Finally, Google invents the mobile browser
Self-driving cars? Hot-air balloon Internet-delivery? Alchemy-tech projects from Google X's laboratory in Mountain View, CA? Now, finally the tech scientists at the search giant launch a moonshot project that has immediate impact on our digital economy: the invention of the mobile browser.
Google X?s ability to "stream? application functionality without requiring the user to download the heavy app chassis is a watershed technology. It is the first step in delivering the mobile browser content experience that we, the diehard mobile consumer, deserve.
It also is the first salvo on the sanctity of the App Store in the same way that streaming music services are forcing iTunes to reinvent its business model and Wi-Fi in the car is the death knell for satellite radio subscription services.
When you click the ?stream" link on nine beta app partners, including the Weather Channel, Hotels Tonight and The New York Subway, the content will render in the cloud, as it does on a Google?s Chromebook. The phone simply pulls down the resulting visual data from Google virtual computing platform.
Invention of the browser
"Invention of the mobile browser?" you ask. ?We all have a super-app called a browser on our phone.?
Well, you are correct.
There is a search portal on billions of phones globally that opens up mobile-friendly responsive media to a small-screen consumer.
Chrome, Firefox, Opera Mini and Safari lead the phone-top browser wars. However, for the iOS an ?open? browser does not provide a market advantage.
The open browser search portal has been out-gunned by the marketing muscle of Apple. It knows all too well that content-sells-hardware and the company that can show more apps exploding from its billboards wins.
I have always said the Apple SDK for its App Store is the best marketing investment the company has ever made outside of the legal dollars it spent on patent grandstanding.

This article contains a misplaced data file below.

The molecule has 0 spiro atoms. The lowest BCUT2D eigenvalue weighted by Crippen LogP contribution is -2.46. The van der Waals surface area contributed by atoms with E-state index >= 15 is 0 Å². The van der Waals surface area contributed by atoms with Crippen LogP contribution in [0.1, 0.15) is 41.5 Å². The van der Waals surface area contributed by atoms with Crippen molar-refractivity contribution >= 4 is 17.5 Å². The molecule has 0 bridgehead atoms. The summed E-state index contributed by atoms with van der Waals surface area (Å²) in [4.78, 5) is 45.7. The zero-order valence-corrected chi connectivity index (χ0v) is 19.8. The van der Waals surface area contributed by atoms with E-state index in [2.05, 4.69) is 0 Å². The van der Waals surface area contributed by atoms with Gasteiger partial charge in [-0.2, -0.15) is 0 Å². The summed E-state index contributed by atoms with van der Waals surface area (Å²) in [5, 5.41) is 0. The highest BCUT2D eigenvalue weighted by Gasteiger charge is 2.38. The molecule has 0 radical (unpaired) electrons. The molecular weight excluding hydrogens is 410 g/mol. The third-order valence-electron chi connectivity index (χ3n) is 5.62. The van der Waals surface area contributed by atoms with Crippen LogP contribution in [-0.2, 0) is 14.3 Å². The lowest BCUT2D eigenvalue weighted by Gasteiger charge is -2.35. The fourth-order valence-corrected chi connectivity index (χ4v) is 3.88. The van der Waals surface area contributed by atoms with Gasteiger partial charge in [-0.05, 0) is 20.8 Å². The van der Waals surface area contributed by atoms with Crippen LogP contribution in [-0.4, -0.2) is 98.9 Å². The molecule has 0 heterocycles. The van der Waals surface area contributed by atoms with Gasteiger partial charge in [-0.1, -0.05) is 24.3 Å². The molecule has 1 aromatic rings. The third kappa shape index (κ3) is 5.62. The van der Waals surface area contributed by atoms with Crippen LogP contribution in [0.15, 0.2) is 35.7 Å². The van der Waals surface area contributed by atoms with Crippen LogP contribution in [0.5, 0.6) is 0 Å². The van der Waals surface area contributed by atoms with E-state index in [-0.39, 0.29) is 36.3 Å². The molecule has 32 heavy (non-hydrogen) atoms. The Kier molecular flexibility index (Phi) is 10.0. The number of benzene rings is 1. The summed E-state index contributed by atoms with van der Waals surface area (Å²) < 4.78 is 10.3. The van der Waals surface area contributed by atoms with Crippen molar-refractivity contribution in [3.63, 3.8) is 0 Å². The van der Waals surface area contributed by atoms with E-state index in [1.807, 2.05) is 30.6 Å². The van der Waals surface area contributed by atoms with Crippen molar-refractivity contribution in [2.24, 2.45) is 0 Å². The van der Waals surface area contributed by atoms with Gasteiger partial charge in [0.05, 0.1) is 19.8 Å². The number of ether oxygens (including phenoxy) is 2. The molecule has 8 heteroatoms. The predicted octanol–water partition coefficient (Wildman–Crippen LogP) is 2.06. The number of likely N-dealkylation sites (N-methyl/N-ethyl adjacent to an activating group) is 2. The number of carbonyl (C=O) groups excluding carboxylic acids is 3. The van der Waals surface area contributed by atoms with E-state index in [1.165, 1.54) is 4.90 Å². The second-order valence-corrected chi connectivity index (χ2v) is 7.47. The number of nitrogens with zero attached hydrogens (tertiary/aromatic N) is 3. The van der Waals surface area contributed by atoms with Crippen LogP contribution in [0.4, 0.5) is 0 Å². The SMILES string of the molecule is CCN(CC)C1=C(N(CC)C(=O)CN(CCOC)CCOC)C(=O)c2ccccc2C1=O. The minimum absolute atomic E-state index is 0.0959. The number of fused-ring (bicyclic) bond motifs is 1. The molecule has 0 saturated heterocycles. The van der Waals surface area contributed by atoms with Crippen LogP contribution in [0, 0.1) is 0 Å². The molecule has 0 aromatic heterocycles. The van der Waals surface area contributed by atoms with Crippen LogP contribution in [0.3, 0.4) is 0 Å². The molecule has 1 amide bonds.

The fact that Apple ? and grudgingly Android and even more grudgingly Windows ? has a segregated digital portal of mobile apps (many clunky, forever updating, getting lost in folders and soon forgotten after the impulse download) seems to be an accepted evil.
Many apps are built using Web technology such as PhoneGap or React Native, packaged as a native app with considerable complexity and are being live-streamed back into Web search with considerable complexity. Unquestionably, Apple has a unnatural chokehold on content distribution.
Apple does not want to give up its content control to the universal browser ? which would be an attack on its Big Data and differentiation and thus loosen its walled-garden hold on its customers.
Heavyweight to featherweight champion
The app developer community sees as a great ?preview? opportunity Google?s ability to "stream? app functionality without requiring the user to download the heavy app.
Audiences can find and taste test their apps via a simple search. However, ultimately, this has to be Google?s first attack on the legitimacy or outright pragmatism of many heavy app downloads.
Initially, streaming apps are limited to Wi-Fi connect devices due to the large amount of data transferred in a virtual rendering. However, it is a stepping-stone to completely rethinking the traditional Web application.
AngularJS and other frameworks enable client-side developers to build powerful and compelling user interfaces ? the hallmark of the heavy mobile app.
As the mobile browser matures to allow UI moves to the client, the server becomes simpler, and owners can manage the totality of the app. Using App Engine Datastore access and OAuth authentication, developers can focus on business logic instead of backend technology.
The first phase is tying native apps to browser-based search.
Google has gone to great lengths to get its app community to "index" its content to be searchable and allow for deep links. Google now can search inside the app for deals and news.
Second, is the ability to view a rich app experience through the browser without the usual slimmed-down, reductive UI of the browser.
Initially, the streaming data will not be optimized but as developers see this as an opportunity to become more searchable and more accessible without mandating the multi-megabyte initial download to the phone, they will design for cloud functionality.
While the service may appear to cannibalize the market for app developers, there is an inevitable shift in the way the mobile consumer finds data.
THE STREAMING APP maybe a half-step, as my developer friends tout: it is part of an evolution.
Perhaps the native shopping app is soon to be the vinyl of the phonetop.
Gary Schwartz is CEO of Impact Mobile, Toronto. Reach him at .